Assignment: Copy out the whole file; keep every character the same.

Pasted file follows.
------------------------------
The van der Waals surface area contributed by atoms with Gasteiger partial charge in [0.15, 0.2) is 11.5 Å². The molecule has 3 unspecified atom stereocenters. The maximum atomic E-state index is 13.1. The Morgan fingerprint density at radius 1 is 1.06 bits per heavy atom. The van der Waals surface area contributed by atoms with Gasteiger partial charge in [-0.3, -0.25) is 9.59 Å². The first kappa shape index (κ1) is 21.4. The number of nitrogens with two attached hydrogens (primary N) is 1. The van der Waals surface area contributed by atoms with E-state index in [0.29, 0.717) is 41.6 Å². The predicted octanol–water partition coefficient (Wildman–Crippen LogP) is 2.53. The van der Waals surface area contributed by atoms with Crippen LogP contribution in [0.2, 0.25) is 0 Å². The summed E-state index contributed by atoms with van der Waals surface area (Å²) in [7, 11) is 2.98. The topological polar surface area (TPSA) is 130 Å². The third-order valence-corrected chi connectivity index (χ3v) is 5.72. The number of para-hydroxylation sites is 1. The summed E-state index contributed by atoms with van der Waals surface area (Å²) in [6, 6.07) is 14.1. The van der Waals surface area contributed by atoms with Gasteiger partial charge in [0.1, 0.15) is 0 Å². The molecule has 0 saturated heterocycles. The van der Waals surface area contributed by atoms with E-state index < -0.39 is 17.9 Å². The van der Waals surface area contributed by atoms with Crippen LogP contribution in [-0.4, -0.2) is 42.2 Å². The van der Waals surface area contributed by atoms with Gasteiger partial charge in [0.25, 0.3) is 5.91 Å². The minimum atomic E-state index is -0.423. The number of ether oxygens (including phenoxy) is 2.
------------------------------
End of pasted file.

The van der Waals surface area contributed by atoms with Gasteiger partial charge in [0.15, 0.2) is 11.5 Å². The molecule has 3 unspecified atom stereocenters. The maximum atomic E-state index is 13.1. The Morgan fingerprint density at radius 1 is 1.06 bits per heavy atom. The van der Waals surface area contributed by atoms with Gasteiger partial charge in [-0.3, -0.25) is 9.59 Å². The first kappa shape index (κ1) is 21.4. The number of nitrogens with two attached hydrogens (primary N) is 1. The van der Waals surface area contributed by atoms with E-state index in [0.29, 0.717) is 41.6 Å². The predicted octanol–water partition coefficient (Wildman–Crippen LogP) is 2.53. The van der Waals surface area contributed by atoms with Crippen LogP contribution in [0.2, 0.25) is 0 Å². The summed E-state index contributed by atoms with van der Waals surface area (Å²) in [7, 11) is 2.98. The topological polar surface area (TPSA) is 130 Å². The third-order valence-corrected chi connectivity index (χ3v) is 5.72. The number of para-hydroxylation sites is 1. The summed E-state index contributed by atoms with van der Waals surface area (Å²) in [6, 6.07) is 14.1. The van der Waals surface area contributed by atoms with Gasteiger partial charge in [0.1, 0.15) is 0 Å². The molecule has 0 saturated heterocycles. The van der Waals surface area contributed by atoms with E-state index < -0.39 is 17.9 Å². The van der Waals surface area contributed by atoms with Crippen LogP contribution in [-0.4, -0.2) is 42.2 Å². The van der Waals surface area contributed by atoms with Gasteiger partial charge in [0.25, 0.3) is 5.91 Å². The minimum atomic E-state index is -0.423. The number of ether oxygens (including phenoxy) is 2.